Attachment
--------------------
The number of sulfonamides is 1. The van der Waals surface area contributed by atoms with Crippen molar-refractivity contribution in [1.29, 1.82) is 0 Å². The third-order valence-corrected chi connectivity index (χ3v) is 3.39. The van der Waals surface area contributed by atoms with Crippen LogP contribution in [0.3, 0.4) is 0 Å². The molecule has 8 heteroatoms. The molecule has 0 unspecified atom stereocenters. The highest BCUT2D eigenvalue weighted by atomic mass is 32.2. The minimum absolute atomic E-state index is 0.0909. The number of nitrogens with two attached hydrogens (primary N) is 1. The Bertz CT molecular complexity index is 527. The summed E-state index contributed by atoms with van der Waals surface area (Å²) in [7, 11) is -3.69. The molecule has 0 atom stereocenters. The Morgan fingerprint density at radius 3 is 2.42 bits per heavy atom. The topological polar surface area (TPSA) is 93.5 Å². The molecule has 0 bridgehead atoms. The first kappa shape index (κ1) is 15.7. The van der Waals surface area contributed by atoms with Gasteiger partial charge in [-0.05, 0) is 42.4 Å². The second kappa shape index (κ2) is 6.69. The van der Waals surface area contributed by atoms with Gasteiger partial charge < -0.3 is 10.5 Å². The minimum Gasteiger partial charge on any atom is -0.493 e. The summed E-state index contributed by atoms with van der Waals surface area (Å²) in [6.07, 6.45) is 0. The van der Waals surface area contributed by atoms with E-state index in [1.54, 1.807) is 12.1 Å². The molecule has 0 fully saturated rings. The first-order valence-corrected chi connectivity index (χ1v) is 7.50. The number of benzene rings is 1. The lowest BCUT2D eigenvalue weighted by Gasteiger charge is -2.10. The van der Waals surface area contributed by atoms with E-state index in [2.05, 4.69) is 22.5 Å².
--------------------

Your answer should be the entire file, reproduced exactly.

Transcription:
The number of sulfonamides is 1. The van der Waals surface area contributed by atoms with Crippen molar-refractivity contribution in [1.29, 1.82) is 0 Å². The third-order valence-corrected chi connectivity index (χ3v) is 3.39. The van der Waals surface area contributed by atoms with Crippen LogP contribution in [0.3, 0.4) is 0 Å². The molecule has 8 heteroatoms. The molecule has 0 unspecified atom stereocenters. The highest BCUT2D eigenvalue weighted by atomic mass is 32.2. The minimum absolute atomic E-state index is 0.0909. The number of nitrogens with two attached hydrogens (primary N) is 1. The Bertz CT molecular complexity index is 527. The summed E-state index contributed by atoms with van der Waals surface area (Å²) in [7, 11) is -3.69. The molecule has 0 atom stereocenters. The Morgan fingerprint density at radius 3 is 2.42 bits per heavy atom. The topological polar surface area (TPSA) is 93.5 Å². The molecule has 0 bridgehead atoms. The first kappa shape index (κ1) is 15.7. The van der Waals surface area contributed by atoms with Gasteiger partial charge in [-0.05, 0) is 42.4 Å². The second kappa shape index (κ2) is 6.69. The van der Waals surface area contributed by atoms with Gasteiger partial charge < -0.3 is 10.5 Å². The minimum Gasteiger partial charge on any atom is -0.493 e. The summed E-state index contributed by atoms with van der Waals surface area (Å²) in [6.07, 6.45) is 0. The van der Waals surface area contributed by atoms with E-state index in [1.54, 1.807) is 12.1 Å². The molecule has 0 fully saturated rings. The first-order valence-corrected chi connectivity index (χ1v) is 7.50. The number of benzene rings is 1. The lowest BCUT2D eigenvalue weighted by Gasteiger charge is -2.10. The van der Waals surface area contributed by atoms with E-state index in [2.05, 4.69) is 22.5 Å².